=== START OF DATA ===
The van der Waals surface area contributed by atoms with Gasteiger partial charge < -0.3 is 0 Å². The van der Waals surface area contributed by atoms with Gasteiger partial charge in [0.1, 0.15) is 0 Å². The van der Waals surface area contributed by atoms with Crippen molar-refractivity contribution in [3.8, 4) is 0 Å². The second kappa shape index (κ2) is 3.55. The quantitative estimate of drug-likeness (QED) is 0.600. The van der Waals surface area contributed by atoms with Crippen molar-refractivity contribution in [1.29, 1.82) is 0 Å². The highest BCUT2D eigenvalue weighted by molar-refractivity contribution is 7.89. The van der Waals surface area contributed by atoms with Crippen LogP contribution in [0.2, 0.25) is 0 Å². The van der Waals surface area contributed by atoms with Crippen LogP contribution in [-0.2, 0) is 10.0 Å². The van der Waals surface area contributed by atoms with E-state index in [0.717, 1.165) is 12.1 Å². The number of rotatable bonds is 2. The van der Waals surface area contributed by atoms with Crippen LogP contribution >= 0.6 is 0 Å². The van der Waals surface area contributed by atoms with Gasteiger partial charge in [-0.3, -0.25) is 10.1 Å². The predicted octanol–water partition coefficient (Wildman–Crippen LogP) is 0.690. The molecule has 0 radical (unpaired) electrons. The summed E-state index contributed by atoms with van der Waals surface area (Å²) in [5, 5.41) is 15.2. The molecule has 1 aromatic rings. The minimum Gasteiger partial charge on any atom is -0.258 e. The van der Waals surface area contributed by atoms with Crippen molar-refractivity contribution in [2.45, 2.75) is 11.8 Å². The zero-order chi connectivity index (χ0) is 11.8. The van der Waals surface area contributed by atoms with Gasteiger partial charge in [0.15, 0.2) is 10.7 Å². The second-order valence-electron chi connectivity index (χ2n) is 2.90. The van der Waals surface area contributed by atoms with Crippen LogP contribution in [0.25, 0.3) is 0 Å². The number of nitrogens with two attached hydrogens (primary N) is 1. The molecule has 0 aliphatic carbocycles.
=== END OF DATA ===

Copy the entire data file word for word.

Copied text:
The van der Waals surface area contributed by atoms with Gasteiger partial charge < -0.3 is 0 Å². The van der Waals surface area contributed by atoms with Gasteiger partial charge in [0.1, 0.15) is 0 Å². The van der Waals surface area contributed by atoms with Crippen molar-refractivity contribution in [3.8, 4) is 0 Å². The second kappa shape index (κ2) is 3.55. The quantitative estimate of drug-likeness (QED) is 0.600. The van der Waals surface area contributed by atoms with Crippen molar-refractivity contribution in [1.29, 1.82) is 0 Å². The highest BCUT2D eigenvalue weighted by molar-refractivity contribution is 7.89. The van der Waals surface area contributed by atoms with Crippen LogP contribution in [0.2, 0.25) is 0 Å². The van der Waals surface area contributed by atoms with Crippen LogP contribution in [-0.2, 0) is 10.0 Å². The van der Waals surface area contributed by atoms with E-state index in [0.717, 1.165) is 12.1 Å². The number of rotatable bonds is 2. The van der Waals surface area contributed by atoms with Crippen LogP contribution >= 0.6 is 0 Å². The van der Waals surface area contributed by atoms with Gasteiger partial charge in [-0.3, -0.25) is 10.1 Å². The predicted octanol–water partition coefficient (Wildman–Crippen LogP) is 0.690. The molecule has 0 radical (unpaired) electrons. The summed E-state index contributed by atoms with van der Waals surface area (Å²) in [5, 5.41) is 15.2. The molecule has 1 aromatic rings. The minimum Gasteiger partial charge on any atom is -0.258 e. The van der Waals surface area contributed by atoms with Crippen molar-refractivity contribution in [2.45, 2.75) is 11.8 Å². The zero-order chi connectivity index (χ0) is 11.8. The van der Waals surface area contributed by atoms with Gasteiger partial charge in [0.15, 0.2) is 10.7 Å². The second-order valence-electron chi connectivity index (χ2n) is 2.90. The van der Waals surface area contributed by atoms with Crippen LogP contribution in [0.25, 0.3) is 0 Å². The number of nitrogens with two attached hydrogens (primary N) is 1. The molecule has 0 aliphatic carbocycles.